In Julia Cameron’s books, she mentions that we are all born creative, whether we realize it or not. Our creativity can easily be lost through our adult lives as we focus on our professions, taking care of family, concerning ourselves with finances, and simply trying to get by.
The arts and being creative also tend to not be as “valued” in our Western society. After all, unless you’re one of the rare few who make millions from your artistry, it’s difficult to even make a livable wage doing this thing that you love.
It Started With A Journal
Finding our lost creativity takes a conscious effort. If we wait for it to find us again, or wait for that moment of inspiration to take hold, we very well could be waiting for the rest of our lives.
Inspiration doesn’t just “happen” to us; we must cultivate it!
Finding my lost creativity and tapping back into my childhood thought process started with creating a journal in 2011. But I didn’t jump right back into creating stories, or drawing illustrations. I spoke simply—as if I was talking to myself or to a close friend. I discussed my daily chores or what was going on at that time in my life.
Talking about mundane daily occurrences then turned inward as I began writing about my hopes, my dreams, and my frustrations. I was able to put on paper what I was feeling inside. The repressed emotion that I could so easily push further and further down within myself finally had an outlet.
I discovered how my technical writing for work still benefited me as it kept some aspects of my writing interest honed. My first journal entries as an adult sounded rigid, almost as if I was writing a proposal for some kind of work-related project.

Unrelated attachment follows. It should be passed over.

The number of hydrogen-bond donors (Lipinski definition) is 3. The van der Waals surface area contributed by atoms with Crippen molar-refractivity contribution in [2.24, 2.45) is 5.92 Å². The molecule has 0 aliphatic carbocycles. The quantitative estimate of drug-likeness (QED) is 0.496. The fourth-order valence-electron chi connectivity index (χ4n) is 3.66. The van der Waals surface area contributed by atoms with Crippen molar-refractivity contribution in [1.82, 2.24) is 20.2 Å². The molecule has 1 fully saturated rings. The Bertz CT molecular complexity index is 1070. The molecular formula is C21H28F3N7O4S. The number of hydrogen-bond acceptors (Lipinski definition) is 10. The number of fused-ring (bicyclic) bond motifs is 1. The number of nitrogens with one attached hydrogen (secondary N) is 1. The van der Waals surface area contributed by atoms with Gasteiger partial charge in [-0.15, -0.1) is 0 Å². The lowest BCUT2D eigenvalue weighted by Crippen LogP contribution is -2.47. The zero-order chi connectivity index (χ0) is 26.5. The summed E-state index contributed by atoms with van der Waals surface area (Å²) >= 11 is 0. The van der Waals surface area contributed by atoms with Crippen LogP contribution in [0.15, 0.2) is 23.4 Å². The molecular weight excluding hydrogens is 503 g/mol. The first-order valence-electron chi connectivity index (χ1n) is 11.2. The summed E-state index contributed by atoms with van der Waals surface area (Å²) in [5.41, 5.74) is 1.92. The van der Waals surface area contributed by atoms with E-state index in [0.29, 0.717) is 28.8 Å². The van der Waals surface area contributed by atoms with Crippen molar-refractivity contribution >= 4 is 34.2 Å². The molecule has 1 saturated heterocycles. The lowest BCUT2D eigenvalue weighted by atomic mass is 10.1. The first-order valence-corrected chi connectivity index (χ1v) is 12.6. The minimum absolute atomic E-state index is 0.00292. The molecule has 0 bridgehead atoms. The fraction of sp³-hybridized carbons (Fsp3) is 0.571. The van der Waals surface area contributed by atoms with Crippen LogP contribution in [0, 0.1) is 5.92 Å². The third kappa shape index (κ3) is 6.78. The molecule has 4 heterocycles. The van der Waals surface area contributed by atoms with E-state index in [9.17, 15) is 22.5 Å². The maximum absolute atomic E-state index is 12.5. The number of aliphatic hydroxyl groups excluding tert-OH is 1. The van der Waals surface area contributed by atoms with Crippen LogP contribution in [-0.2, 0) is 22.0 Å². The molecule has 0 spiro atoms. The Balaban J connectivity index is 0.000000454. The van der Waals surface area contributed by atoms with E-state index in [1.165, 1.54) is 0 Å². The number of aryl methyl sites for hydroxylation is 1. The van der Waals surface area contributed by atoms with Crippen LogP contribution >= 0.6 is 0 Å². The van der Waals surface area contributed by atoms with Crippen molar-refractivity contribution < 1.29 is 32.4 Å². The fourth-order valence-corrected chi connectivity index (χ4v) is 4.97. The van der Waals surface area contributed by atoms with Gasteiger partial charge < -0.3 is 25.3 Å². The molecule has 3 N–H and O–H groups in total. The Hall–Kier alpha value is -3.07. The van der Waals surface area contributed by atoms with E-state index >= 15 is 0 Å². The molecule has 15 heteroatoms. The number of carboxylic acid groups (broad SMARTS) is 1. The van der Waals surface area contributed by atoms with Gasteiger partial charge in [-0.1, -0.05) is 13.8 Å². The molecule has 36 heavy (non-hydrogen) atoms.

That style loosened a bit with time. Reading more fantasy or fiction books has helped. Taking creative writing classes was suggested to me as well—something I’ve signed up for at the end of this summer.
Julia Cameron’s books also discuss something similar to what I was doing years ago in the early days of my journal. Her concept of “Morning Pages” is a creative-finding technique designed to allow your subconscious to come spilling out, little by little onto a journal page every morning. You write three pages every morning, talking about anything, everything, or absolutely nothing at all.
The important part is that you just do it. Consistency is key here, as you retrain your brain to open up to other possibilities. Develop that subconscious conversation with yourself.
I was 11 years old when my father took me to our local television station. For the past 25 years, he’s hosted a weekly Public Broadcasting Service program, answering medically-related questions for call-in viewers. On this particular night, my dad was hosting a pledge drive, and he wanted me to stand right in front of the cameras with him.